6 new art exhibitions to see in Dubai this autumn: from unseen Mohamed Melehi works to reflections on Indian history
The UAE art scene faces a new season after a difficult few months instigated by the pandemic
For better or for worse, we’ve made it to September. The UAE’s art scene has endured a difficult few months with closures and cancellations affecting the incomes of artists and gallery owners alike.
Over the summer, museums and galleries have gradually reopened their doors, inviting art lovers back into their spaces, albeit with limited capacity. Despite Dubai's biggest art moment being cancelled in March because of the pandemic , the industry is eager to bounce back as a new season begins.
While a number of shows have been extended well into the rest of the year, there are a few new ones to add to your calendar. Here’s what to see.
Every Soiled Page
Ishara Art Foundation, an institution dedicated to South Asian art that launched in March 2019, will present a group show that explores art’s role in shaping our collective memory. The show’s title, Every Soiled Page, is taken from a poem by Pakistani author Faiz Ahmad Faiz, written during his time as a political prisoner in the 1950s.
The exhibition considers how art can serve as a record of resistance. Curated by Sabih Ahmed, Every Soiled Page includes works by Anju Dodiya, Astha Butail, Neha Choksi, Praneet Soi and Sunil Padwal, as well as a newly commissioned performance installation by Inder Salim.
Saturday, September 19 to Saturday, December 19; Ishara Art Foundation, Alserkal Avenue, Dubai; ishara.org
New Waves: Mohamed Melehi and the Casablanca Art School
This major show on the Casablanca Art School was originally scheduled for March, but was postponed to September because of the pandemic.
From 1964 to 1974, Mohamed Melehi and a group of artists spearheaded a radical movement that influenced arts education in Morocco, encouraging students to look beyond western art history and focus on local production. New Waves tells the story of the Casablanca Art School, the group’s moniker, and traces Melehi’s career through paintings and archival photography. It will reveal the artist’s crucial role in developing postcolonial Moroccan art and Arab Modernist art.
Curated by Morad Montazami and Madeleine de Colnet, the show will present previously unseen works by Melehi, including a collection of his documentary photography from 30 years of travel. Works by Farid Belkahia, Mohamed Chaba and Hossein Miloudi will also be on display.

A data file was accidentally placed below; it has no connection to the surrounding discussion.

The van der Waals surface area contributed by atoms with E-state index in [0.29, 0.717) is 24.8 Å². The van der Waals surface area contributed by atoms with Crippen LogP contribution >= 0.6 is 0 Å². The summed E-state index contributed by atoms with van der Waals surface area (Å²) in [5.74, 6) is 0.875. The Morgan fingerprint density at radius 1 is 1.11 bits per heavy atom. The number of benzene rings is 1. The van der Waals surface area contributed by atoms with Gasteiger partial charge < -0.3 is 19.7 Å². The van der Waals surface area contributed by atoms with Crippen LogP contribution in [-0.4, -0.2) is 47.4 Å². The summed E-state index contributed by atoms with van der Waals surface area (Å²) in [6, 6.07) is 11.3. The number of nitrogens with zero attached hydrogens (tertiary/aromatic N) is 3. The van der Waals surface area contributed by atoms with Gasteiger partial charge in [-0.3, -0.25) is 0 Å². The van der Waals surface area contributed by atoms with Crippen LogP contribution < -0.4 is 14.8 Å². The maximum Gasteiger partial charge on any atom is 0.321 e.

Saturday, 19 September, to Saturday, October 10; Concrete, Alserkal Avenue, Dubai; alserkalavenue.ae
Emirati artist Mohammed Ahmed Ibrahim’s second solo exhibition at Lawrie Shabibi will feature a series of paintings and sculptures created since March. The conceptual artist is a pioneering figure in the UAE art scene, having worked alongside Abdullah Al Saadi, Hussain Sharif, Mohammed Kazem and Hassan Sharif, in the 1980s.
Born in Khor Fakkan, Ibrahim has long been influenced by the landscape of the Hajar Mountains and his work demonstrates his connection to the natural land. His latest paintings bear his signature circle motifs, which are influenced by ancient markings found on the mountainside.
From Saturday, September 19, Lawrie Shabibi, Alserkal Avenue, Dubai; lawrieshabibi.com
On Stones and Palimpsests
For her new solo show at Green Art Gallery, Hera Buyukstaciyan investigates how history can be erased territorially and culturally, taking the Partition of India in 1947 as one example. In her work Infinite Nectar, produced for the Lahore Biennial 2020, she studies Sikh heritage buildings that were abandoned during the Partition, seeing them as spaces that bear the histories and urban transformations of that period.
The Turkish artist’s Reveries of an Underground Forest will also be on view. The sculptural installation looks at the forest and riverbeds of Canada’s indigenous peoples that were destroyed as the city of Toronto was being built in the 1800s.
Saturday, September 19 to Wednesday, November 7; Green Art Gallery, Alserkal Avenue, Dubai; gagallery.com
The Last Days of Soft Machine
Austrian artist Philip Mueller continues to expand the universe around his 2017 Black Flamingo Sad Boys series, which features characters that made their way from the Alps to the Italian island of Santo Stefano. In 2019, Mueller presented Beach Resort Tiberio, which imagined these characters now living in wild abandon on the island.
In The Last Days of Soft Machine the latest and last iteration of the resort series, the artist shows the undoing of these figures in a final celebration of excess. In one painting, Dogdays at Santo Stefano, the characters live out their last days of revelry in vandalised and neglected structures.
Monday, September 28, to Wednesday, November 4; Carbon 12, Alserkal Avenue, Dubai; carbon12dubai.com
Toys and Trophies: From Zeus’ Pandora to Barbie Doll
Lebanese artist Tagreed Darghouth’s works in this new solo exhibition at Tabari Artspace were completed in the aftermath of the Beirut explosion, which damaged her studio in Mar Mikhael. Her new paintings centre on the notion of feminine beauty and the male gaze, drawing from references in Greek mythology and modern-day representations of women.
In this body of work, Darghouth, who has often addressed social issues in her practice, reflects on her own experiences as a woman and considers gender dynamics present in everyday life, both online and offline.
Tabari Artspace will donate 10 per cent of the proceeds from sales to the Lebanese Red Cross.
From Tuesday, October 20; Tabari Artspace, DIFC, Dubai; tabariartspace.com
Updated: September 2, 2020 03:59 PM